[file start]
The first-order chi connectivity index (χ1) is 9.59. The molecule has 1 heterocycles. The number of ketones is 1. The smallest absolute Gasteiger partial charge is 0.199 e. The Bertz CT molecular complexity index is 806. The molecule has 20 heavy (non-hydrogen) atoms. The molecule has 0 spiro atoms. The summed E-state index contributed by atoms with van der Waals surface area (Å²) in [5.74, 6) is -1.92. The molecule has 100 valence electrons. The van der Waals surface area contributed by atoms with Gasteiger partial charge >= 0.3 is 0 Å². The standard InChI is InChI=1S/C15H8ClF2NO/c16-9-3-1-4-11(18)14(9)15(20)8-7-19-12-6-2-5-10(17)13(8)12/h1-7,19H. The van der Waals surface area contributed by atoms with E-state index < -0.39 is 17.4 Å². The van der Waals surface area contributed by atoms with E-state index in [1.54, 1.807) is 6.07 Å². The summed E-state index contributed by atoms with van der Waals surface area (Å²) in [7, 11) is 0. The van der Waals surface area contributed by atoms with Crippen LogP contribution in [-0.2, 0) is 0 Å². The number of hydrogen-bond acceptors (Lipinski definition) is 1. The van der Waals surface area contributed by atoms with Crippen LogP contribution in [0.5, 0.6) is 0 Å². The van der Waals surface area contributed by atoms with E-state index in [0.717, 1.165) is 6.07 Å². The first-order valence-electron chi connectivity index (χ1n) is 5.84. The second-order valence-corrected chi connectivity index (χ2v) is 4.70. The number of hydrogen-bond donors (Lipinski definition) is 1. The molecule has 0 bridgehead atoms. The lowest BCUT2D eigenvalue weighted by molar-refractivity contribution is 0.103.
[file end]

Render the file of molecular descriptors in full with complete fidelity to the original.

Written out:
The first-order chi connectivity index (χ1) is 9.59. The molecule has 1 heterocycles. The number of ketones is 1. The smallest absolute Gasteiger partial charge is 0.199 e. The Bertz CT molecular complexity index is 806. The molecule has 20 heavy (non-hydrogen) atoms. The molecule has 0 spiro atoms. The summed E-state index contributed by atoms with van der Waals surface area (Å²) in [5.74, 6) is -1.92. The molecule has 100 valence electrons. The van der Waals surface area contributed by atoms with Gasteiger partial charge >= 0.3 is 0 Å². The standard InChI is InChI=1S/C15H8ClF2NO/c16-9-3-1-4-11(18)14(9)15(20)8-7-19-12-6-2-5-10(17)13(8)12/h1-7,19H. The van der Waals surface area contributed by atoms with E-state index < -0.39 is 17.4 Å². The van der Waals surface area contributed by atoms with E-state index in [1.54, 1.807) is 6.07 Å². The summed E-state index contributed by atoms with van der Waals surface area (Å²) in [7, 11) is 0. The van der Waals surface area contributed by atoms with Crippen LogP contribution in [-0.2, 0) is 0 Å². The number of hydrogen-bond acceptors (Lipinski definition) is 1. The van der Waals surface area contributed by atoms with Crippen LogP contribution in [0.5, 0.6) is 0 Å². The van der Waals surface area contributed by atoms with E-state index in [0.717, 1.165) is 6.07 Å². The first-order valence-electron chi connectivity index (χ1n) is 5.84. The second-order valence-corrected chi connectivity index (χ2v) is 4.70. The number of hydrogen-bond donors (Lipinski definition) is 1. The molecule has 0 bridgehead atoms. The lowest BCUT2D eigenvalue weighted by molar-refractivity contribution is 0.103.